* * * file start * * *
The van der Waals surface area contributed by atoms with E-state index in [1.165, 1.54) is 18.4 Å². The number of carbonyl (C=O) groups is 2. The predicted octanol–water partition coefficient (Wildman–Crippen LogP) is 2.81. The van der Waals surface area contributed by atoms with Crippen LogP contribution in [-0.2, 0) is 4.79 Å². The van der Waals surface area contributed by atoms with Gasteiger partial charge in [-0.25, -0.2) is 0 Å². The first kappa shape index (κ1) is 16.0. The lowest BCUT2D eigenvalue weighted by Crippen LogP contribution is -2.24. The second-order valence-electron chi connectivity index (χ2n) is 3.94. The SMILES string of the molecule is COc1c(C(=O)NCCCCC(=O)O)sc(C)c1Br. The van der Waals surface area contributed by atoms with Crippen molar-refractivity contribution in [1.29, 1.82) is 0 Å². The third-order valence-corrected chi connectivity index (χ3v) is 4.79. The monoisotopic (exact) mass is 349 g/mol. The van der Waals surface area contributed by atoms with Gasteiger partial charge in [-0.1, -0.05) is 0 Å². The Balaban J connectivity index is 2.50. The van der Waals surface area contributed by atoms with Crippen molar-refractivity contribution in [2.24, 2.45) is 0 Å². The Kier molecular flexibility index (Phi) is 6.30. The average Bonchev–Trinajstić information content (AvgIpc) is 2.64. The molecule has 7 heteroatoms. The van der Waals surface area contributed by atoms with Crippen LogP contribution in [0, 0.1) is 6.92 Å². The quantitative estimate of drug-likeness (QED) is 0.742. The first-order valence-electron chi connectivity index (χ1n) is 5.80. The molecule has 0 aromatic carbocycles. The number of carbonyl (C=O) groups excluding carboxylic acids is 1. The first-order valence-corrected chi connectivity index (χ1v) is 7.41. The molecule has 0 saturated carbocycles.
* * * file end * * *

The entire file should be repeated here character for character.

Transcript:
The van der Waals surface area contributed by atoms with E-state index in [1.165, 1.54) is 18.4 Å². The number of carbonyl (C=O) groups is 2. The predicted octanol–water partition coefficient (Wildman–Crippen LogP) is 2.81. The van der Waals surface area contributed by atoms with Crippen LogP contribution in [-0.2, 0) is 4.79 Å². The van der Waals surface area contributed by atoms with Gasteiger partial charge in [-0.25, -0.2) is 0 Å². The first kappa shape index (κ1) is 16.0. The lowest BCUT2D eigenvalue weighted by Crippen LogP contribution is -2.24. The second-order valence-electron chi connectivity index (χ2n) is 3.94. The SMILES string of the molecule is COc1c(C(=O)NCCCCC(=O)O)sc(C)c1Br. The van der Waals surface area contributed by atoms with Crippen molar-refractivity contribution in [1.29, 1.82) is 0 Å². The third-order valence-corrected chi connectivity index (χ3v) is 4.79. The monoisotopic (exact) mass is 349 g/mol. The van der Waals surface area contributed by atoms with Gasteiger partial charge in [-0.1, -0.05) is 0 Å². The Balaban J connectivity index is 2.50. The van der Waals surface area contributed by atoms with Crippen molar-refractivity contribution in [2.24, 2.45) is 0 Å². The Kier molecular flexibility index (Phi) is 6.30. The average Bonchev–Trinajstić information content (AvgIpc) is 2.64. The molecule has 7 heteroatoms. The van der Waals surface area contributed by atoms with Crippen LogP contribution in [0, 0.1) is 6.92 Å². The quantitative estimate of drug-likeness (QED) is 0.742. The first-order valence-electron chi connectivity index (χ1n) is 5.80. The molecule has 0 aromatic carbocycles. The number of carbonyl (C=O) groups excluding carboxylic acids is 1. The first-order valence-corrected chi connectivity index (χ1v) is 7.41. The molecule has 0 saturated carbocycles.